Amateur historians heard stories about the lost Tudor Palace. Then they dug it up.

For generations, the residents of Collyweston – a village in central England nestled on the banks of the River Welland – have passed down tales of the great Tudor palace, of royal processions through the valley below, of A king’s mother called this place home.

Over hundreds of years, the stories persist, even as the memory of the palace’s whereabouts gradually fades. But that legend suddenly came alive when some amateur historians Excavated parts of the long-lost palace, buried under several meters of soil. Historians from the University of York verified their findings.

“We are a small village with a small group of enthusiasts and what we have achieved here is basically a miracle,” said Chris Close, 49, president of the Association. Collyweston Historical and Preservation Society. “You know, it’s not every day you get to dig up a part of your country’s past.”

Mr Close, soft-spoken and warm with a dimpled smile, grew up in Collyweston, with family roots going back 400 years here. He remembered hearing stories about the palace as a child. It belonged to Lady Margaret Beaufort, who played a key role in the Wars of the Roses, a series of civil wars over the English throne. She acquired it in 1487, two years after her son Henry VII was crowned king. He, his son Henry VIII and Elizabeth I all walked the palace halls.

After the Tudor era ended in 1603, the palace fell into disrepair. Its contents were sold, some parts were demolished or reused, and new buildings went up. The palace gradually sank into history, disappearing into the dust. Most of.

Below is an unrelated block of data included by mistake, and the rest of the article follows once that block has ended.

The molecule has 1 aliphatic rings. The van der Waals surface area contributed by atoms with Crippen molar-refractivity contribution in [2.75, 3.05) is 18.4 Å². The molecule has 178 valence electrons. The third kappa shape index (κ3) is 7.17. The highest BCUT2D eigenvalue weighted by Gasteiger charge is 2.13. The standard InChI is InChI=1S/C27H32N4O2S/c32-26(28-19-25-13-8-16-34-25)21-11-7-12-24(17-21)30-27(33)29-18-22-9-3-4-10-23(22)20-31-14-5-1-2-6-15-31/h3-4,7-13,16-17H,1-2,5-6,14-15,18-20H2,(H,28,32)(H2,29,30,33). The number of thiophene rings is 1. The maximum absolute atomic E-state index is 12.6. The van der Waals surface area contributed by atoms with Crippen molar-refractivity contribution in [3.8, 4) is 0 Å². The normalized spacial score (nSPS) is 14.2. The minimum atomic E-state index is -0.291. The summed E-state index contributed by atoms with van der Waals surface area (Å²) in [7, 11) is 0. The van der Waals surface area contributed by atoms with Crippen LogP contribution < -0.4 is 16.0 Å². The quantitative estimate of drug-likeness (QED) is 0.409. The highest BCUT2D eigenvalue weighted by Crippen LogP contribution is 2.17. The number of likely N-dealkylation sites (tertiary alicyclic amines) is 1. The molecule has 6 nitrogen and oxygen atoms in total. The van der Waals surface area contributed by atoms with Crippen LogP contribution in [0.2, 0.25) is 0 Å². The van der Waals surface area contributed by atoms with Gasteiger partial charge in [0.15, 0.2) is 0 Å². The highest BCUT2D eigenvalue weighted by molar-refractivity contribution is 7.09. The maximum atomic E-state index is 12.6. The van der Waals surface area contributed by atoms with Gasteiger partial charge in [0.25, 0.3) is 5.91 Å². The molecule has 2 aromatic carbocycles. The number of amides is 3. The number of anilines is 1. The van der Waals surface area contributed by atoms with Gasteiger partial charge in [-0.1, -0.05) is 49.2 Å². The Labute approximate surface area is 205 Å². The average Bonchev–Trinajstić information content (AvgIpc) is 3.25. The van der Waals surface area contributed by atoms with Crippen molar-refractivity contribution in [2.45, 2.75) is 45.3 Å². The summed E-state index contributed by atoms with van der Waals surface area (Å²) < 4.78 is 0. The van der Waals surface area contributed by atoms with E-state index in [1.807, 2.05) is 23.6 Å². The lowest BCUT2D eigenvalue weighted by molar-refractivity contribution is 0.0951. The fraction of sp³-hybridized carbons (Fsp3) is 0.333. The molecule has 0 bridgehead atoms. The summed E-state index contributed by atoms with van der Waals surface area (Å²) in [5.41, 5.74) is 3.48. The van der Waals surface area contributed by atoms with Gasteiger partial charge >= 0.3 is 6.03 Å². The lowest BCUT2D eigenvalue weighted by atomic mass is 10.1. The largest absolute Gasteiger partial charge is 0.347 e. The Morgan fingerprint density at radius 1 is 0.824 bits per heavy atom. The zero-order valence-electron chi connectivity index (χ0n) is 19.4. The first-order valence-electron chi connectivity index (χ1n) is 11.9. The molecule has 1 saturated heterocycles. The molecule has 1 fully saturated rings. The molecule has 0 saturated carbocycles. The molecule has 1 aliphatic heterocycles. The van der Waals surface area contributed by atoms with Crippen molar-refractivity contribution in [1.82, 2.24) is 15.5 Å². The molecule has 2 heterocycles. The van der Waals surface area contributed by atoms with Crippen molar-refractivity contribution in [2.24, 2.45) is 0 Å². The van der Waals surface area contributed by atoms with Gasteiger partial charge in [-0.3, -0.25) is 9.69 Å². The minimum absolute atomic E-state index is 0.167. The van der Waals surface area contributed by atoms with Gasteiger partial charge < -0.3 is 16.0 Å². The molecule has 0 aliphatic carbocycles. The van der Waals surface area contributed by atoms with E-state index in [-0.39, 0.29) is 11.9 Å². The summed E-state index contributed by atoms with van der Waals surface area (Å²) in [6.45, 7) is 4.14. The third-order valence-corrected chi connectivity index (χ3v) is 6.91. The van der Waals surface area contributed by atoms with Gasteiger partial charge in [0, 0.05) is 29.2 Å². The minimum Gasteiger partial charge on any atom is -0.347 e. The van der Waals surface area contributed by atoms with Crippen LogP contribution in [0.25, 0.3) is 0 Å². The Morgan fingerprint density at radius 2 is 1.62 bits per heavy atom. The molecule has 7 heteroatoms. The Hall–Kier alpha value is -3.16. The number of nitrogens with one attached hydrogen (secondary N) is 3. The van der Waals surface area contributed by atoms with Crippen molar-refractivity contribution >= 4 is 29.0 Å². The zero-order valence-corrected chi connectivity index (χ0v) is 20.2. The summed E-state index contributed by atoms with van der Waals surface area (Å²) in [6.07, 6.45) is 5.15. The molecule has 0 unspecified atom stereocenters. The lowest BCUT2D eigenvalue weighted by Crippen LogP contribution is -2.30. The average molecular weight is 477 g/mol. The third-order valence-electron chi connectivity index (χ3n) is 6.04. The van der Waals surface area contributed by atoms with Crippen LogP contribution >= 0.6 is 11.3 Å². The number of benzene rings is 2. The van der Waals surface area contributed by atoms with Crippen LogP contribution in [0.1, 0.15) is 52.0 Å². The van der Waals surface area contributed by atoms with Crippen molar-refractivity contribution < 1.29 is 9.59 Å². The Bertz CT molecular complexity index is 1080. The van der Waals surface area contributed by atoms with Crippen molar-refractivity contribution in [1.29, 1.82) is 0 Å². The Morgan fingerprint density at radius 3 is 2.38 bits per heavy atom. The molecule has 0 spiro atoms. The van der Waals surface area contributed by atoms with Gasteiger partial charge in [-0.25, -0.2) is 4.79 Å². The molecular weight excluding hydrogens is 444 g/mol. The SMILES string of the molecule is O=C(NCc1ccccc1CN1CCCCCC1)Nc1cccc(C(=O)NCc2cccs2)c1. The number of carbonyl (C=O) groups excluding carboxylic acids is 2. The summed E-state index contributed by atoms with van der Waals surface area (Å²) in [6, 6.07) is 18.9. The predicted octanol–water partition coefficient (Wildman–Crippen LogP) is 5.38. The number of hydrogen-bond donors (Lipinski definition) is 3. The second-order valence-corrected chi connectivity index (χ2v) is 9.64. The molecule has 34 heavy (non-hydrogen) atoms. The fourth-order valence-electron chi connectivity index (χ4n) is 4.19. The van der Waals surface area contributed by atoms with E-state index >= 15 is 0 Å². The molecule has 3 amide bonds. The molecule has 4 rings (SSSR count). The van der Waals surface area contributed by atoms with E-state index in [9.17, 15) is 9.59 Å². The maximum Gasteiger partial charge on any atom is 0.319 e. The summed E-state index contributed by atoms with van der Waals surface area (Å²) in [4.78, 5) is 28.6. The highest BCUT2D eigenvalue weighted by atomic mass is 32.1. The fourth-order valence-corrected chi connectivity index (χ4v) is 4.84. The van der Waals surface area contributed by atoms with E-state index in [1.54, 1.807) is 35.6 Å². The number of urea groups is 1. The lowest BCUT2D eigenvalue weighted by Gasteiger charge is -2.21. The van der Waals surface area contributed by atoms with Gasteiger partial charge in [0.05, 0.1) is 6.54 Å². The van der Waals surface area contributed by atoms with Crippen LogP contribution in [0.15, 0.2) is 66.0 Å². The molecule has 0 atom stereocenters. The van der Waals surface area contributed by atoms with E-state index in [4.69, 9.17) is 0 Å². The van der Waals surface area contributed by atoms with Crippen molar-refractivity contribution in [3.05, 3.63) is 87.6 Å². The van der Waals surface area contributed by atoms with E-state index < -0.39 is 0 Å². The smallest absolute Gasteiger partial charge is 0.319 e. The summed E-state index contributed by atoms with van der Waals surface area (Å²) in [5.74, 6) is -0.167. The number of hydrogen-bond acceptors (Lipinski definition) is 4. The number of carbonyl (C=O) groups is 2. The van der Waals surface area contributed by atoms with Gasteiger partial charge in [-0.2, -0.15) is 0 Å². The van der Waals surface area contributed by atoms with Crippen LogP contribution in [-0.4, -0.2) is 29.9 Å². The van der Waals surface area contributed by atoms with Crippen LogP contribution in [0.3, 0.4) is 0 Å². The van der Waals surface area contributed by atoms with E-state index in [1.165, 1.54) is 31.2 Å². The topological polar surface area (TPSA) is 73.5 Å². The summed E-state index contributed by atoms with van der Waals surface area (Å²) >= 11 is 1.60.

Fast forward to 2017, when Mr. Close became president of the historical society — somewhat by accident. History was never his passion, but he promised his great-uncle, who once led the group, to help maintain it. One year after his great-uncle’s death, he made good on his promise.

Mr Close – who works for a British new house builder by day – has taken on the highest position in society at a precarious time. The group’s membership, then mostly retirees, has dwindled to just 500 pounds, about $635, in the bank. Meetings are spent poring over old Collyweston records with little to no mandate and some members are considering ending things. Mr. Close knew he needed to inject more energy into the proceedings.

He converted the society’s newsletter to email, from print. He set up social media accounts. And most importantly, he asked the members what they really wanted to focus on. The answer is clear: They want to find the Tudor palace.

The villagers suspected that the ruins were hidden underground, but with limited expertise and even less money, they didn’t have much to go on.

“Really, it was our naivety that got us through this,” Mr. Close said with a chuckle.

First, they relied on what little they knew about the palace’s history – including local legends that had percolated over the years.

Today, Collyweston, population 564, is little more than a few pretty stone houses with picturesque views over rolling fields. Sandra Johnson, 68, a retired real estate agent who now studies the historical society full-time – as well as helping to care for her grandchildren, gives glimpses into royal history. are visible to anyone who observes closely.

She noted that locals have long referred to the walled gardens in the area as “palace gardens,” and one can still see some of the terraces and fish ponds carved into the landscape .

“We know it’s here,” she said, a bright smile on her face. “It’s just a matter of finding evidence to prove it.”

For several months, the team combed through old maps and records. That only gets them so far.

During that time, the group connected with Dr. Rachel Delman, now a historian at Oxford University, who was then researching the palace. Her work provides detailed descriptions of palace buildings that she found in various historical archives.